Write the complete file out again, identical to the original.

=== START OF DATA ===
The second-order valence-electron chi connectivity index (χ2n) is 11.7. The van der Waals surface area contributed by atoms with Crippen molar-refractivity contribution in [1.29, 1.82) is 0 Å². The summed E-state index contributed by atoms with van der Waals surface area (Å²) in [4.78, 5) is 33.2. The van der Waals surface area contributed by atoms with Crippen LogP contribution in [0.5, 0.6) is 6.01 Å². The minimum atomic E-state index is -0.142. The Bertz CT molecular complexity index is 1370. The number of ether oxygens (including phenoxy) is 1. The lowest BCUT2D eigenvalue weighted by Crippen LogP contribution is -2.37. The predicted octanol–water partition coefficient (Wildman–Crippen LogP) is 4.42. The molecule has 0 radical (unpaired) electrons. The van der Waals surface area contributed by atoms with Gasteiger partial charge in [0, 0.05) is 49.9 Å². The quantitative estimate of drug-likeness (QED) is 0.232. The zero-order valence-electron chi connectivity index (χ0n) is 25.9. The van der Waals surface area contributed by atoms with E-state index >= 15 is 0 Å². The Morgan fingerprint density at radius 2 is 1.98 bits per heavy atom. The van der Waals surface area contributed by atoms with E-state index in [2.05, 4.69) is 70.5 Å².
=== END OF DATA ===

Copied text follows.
The second-order valence-electron chi connectivity index (χ2n) is 11.7. The van der Waals surface area contributed by atoms with Crippen molar-refractivity contribution in [1.29, 1.82) is 0 Å². The summed E-state index contributed by atoms with van der Waals surface area (Å²) in [4.78, 5) is 33.2. The van der Waals surface area contributed by atoms with Crippen LogP contribution in [0.5, 0.6) is 6.01 Å². The minimum atomic E-state index is -0.142. The Bertz CT molecular complexity index is 1370. The number of ether oxygens (including phenoxy) is 1. The lowest BCUT2D eigenvalue weighted by Crippen LogP contribution is -2.37. The predicted octanol–water partition coefficient (Wildman–Crippen LogP) is 4.42. The molecule has 0 radical (unpaired) electrons. The van der Waals surface area contributed by atoms with Gasteiger partial charge in [0, 0.05) is 49.9 Å². The quantitative estimate of drug-likeness (QED) is 0.232. The zero-order valence-electron chi connectivity index (χ0n) is 25.9. The van der Waals surface area contributed by atoms with E-state index >= 15 is 0 Å². The Morgan fingerprint density at radius 2 is 1.98 bits per heavy atom. The van der Waals surface area contributed by atoms with E-state index in [2.05, 4.69) is 70.5 Å².